North Carolina Senator Richard Burr has stepped down as chairman of the Senate Intelligence Committee amid an FBI investigation into stock trades he made prior to the coronavirus outbreak.
The FBI is looking into reports that Burr told donors in February that the coronavirus would be a serious pandemic, and then traded $1.6 million in stocks. The Bureau served a search warrant on Burr, seizing his cell phone and searching his home, trying to determine if Burr’s stock trading was based on inside information gleaned from his position as Senate intel chair.
Alice Fisher, a lawyer who is advising Burr, said in a statement in March:
“The law is clear that any American — including a senator — may participate in the stock market based on public information, as Senator Burr did. When this issue arose, Senator Burr immediately asked the Senate Ethics Committee to conduct a complete review, and he will cooperate with that review as well as any other appropriate inquiry. Senator Burr welcomes a thorough review of the facts in this matter, which will establish that his actions were appropriate.”
Burr has previously announced he will not seek re-election. He was re-elected in 2016, and the next election for his seat is in 2022.
Senator Burr informed Senate Majority Leader Mitch McConnell of his decision.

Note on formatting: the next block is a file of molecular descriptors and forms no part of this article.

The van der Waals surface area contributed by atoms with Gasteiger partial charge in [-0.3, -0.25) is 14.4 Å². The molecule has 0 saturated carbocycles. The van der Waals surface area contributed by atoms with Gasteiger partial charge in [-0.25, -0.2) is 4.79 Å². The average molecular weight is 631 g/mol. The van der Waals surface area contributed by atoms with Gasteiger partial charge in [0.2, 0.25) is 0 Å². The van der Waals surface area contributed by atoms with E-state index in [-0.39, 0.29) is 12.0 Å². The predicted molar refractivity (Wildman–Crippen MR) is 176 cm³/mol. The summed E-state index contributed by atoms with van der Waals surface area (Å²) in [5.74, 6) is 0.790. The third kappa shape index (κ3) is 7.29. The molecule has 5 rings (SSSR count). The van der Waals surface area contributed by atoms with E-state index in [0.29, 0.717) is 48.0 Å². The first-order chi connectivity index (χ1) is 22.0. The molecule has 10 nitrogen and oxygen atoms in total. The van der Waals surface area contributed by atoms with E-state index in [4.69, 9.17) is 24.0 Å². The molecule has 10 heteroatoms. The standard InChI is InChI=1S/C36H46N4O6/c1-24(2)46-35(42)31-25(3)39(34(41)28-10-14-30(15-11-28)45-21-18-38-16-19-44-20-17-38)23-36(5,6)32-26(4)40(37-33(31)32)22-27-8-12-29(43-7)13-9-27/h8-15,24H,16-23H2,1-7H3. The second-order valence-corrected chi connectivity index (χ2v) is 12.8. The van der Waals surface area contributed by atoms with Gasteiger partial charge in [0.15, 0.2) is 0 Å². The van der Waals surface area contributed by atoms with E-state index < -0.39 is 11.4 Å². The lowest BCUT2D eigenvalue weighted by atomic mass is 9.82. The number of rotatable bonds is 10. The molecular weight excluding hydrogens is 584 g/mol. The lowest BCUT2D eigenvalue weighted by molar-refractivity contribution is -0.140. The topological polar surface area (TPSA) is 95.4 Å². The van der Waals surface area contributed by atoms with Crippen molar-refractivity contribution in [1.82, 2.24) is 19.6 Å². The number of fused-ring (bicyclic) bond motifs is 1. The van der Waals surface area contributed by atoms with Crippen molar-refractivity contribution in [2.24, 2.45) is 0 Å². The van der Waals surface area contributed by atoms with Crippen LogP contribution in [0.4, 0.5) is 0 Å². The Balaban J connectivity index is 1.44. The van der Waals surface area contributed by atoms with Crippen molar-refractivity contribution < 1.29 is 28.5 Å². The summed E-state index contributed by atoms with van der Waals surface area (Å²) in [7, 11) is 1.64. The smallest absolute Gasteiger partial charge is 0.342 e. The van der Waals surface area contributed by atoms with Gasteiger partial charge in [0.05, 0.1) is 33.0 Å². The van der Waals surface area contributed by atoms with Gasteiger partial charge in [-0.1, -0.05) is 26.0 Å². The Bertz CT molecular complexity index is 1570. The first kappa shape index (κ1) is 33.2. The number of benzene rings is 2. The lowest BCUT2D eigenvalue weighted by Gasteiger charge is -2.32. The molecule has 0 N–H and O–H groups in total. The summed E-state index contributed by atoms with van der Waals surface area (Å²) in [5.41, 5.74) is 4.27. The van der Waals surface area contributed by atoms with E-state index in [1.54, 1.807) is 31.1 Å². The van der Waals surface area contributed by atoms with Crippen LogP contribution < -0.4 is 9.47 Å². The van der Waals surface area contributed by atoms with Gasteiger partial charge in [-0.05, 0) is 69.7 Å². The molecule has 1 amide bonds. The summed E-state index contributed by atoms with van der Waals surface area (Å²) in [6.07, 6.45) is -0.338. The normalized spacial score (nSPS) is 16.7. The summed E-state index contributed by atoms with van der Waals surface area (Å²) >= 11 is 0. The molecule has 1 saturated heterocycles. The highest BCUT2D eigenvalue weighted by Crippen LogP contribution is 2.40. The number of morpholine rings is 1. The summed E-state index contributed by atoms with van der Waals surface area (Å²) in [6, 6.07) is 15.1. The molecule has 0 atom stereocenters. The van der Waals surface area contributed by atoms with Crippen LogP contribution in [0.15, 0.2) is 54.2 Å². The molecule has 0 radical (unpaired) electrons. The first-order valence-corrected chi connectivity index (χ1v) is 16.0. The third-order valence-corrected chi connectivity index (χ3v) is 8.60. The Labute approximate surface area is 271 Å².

“Senator Burr contacted me this morning to inform me of his decision to step aside as Chairman of the Intelligence Committee during the pendency of the investigation,” Senate Majority Leader Mitch McConnell said in a statement Thursday. “We agreed that this decision would be in the best interests of the committee and will be effective at the end of the day tomorrow.”
Burr isn’t the only senator in trouble for possible insider trading charges.
Disclosure records also show that three other senators sold major holdings around the same time: Dianne Feinstein, D-Calif., Kelly Loeffler, R-Ga., and James Inhofe, R-Okla., according to The New York Times.
Loeffler has defended the sales, saying that “investment decisions are made by multiple third-party advisers without my or my husband’s knowledge or involvement.” Her husband, Jeffrey Sprecher, is chairman of the New York Stock Exchange.
A Feinstein spokesman in March said that the senator did not sell any stock and that “the transactions you’re referencing were made by her spouse.”
Burr seems to be the most exposed of the four. His trades could easily be construed as being based on his knowledge of the coronavirus as intelligence committee chairman.
In this instance, he’s perceived as guilty unless he can prove his innocence.